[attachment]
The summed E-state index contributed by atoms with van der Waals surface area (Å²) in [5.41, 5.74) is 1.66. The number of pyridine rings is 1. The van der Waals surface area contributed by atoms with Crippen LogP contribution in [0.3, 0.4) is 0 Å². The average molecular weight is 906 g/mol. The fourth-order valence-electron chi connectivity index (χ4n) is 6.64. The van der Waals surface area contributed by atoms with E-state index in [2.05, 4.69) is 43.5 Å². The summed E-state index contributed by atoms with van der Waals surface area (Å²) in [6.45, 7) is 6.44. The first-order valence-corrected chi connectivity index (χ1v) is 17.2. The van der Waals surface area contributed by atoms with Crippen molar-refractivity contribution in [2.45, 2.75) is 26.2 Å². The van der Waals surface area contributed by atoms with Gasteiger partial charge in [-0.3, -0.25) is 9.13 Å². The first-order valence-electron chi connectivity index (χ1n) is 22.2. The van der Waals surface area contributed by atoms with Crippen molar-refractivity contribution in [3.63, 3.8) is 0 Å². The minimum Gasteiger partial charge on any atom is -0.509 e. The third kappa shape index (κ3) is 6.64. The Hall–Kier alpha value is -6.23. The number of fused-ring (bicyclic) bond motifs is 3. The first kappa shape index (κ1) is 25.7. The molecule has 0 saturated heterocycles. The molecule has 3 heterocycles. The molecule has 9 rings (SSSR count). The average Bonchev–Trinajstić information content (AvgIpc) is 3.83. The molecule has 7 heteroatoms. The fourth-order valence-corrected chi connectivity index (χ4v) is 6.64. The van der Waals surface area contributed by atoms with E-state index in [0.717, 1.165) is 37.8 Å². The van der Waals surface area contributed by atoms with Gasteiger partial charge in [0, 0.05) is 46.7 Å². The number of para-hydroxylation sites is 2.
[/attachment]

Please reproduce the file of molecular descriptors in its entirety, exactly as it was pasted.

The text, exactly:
The summed E-state index contributed by atoms with van der Waals surface area (Å²) in [5.41, 5.74) is 1.66. The number of pyridine rings is 1. The van der Waals surface area contributed by atoms with Crippen LogP contribution in [0.3, 0.4) is 0 Å². The average molecular weight is 906 g/mol. The fourth-order valence-electron chi connectivity index (χ4n) is 6.64. The van der Waals surface area contributed by atoms with E-state index in [2.05, 4.69) is 43.5 Å². The summed E-state index contributed by atoms with van der Waals surface area (Å²) in [6.45, 7) is 6.44. The first-order valence-corrected chi connectivity index (χ1v) is 17.2. The van der Waals surface area contributed by atoms with Crippen molar-refractivity contribution in [2.45, 2.75) is 26.2 Å². The van der Waals surface area contributed by atoms with Gasteiger partial charge in [-0.3, -0.25) is 9.13 Å². The first-order valence-electron chi connectivity index (χ1n) is 22.2. The van der Waals surface area contributed by atoms with Crippen molar-refractivity contribution in [3.63, 3.8) is 0 Å². The minimum Gasteiger partial charge on any atom is -0.509 e. The third kappa shape index (κ3) is 6.64. The Hall–Kier alpha value is -6.23. The number of fused-ring (bicyclic) bond motifs is 3. The first kappa shape index (κ1) is 25.7. The molecule has 0 saturated heterocycles. The molecule has 3 heterocycles. The molecule has 9 rings (SSSR count). The average Bonchev–Trinajstić information content (AvgIpc) is 3.83. The molecule has 7 heteroatoms. The fourth-order valence-corrected chi connectivity index (χ4v) is 6.64. The van der Waals surface area contributed by atoms with E-state index in [0.717, 1.165) is 37.8 Å². The van der Waals surface area contributed by atoms with Gasteiger partial charge in [0, 0.05) is 46.7 Å². The number of para-hydroxylation sites is 2.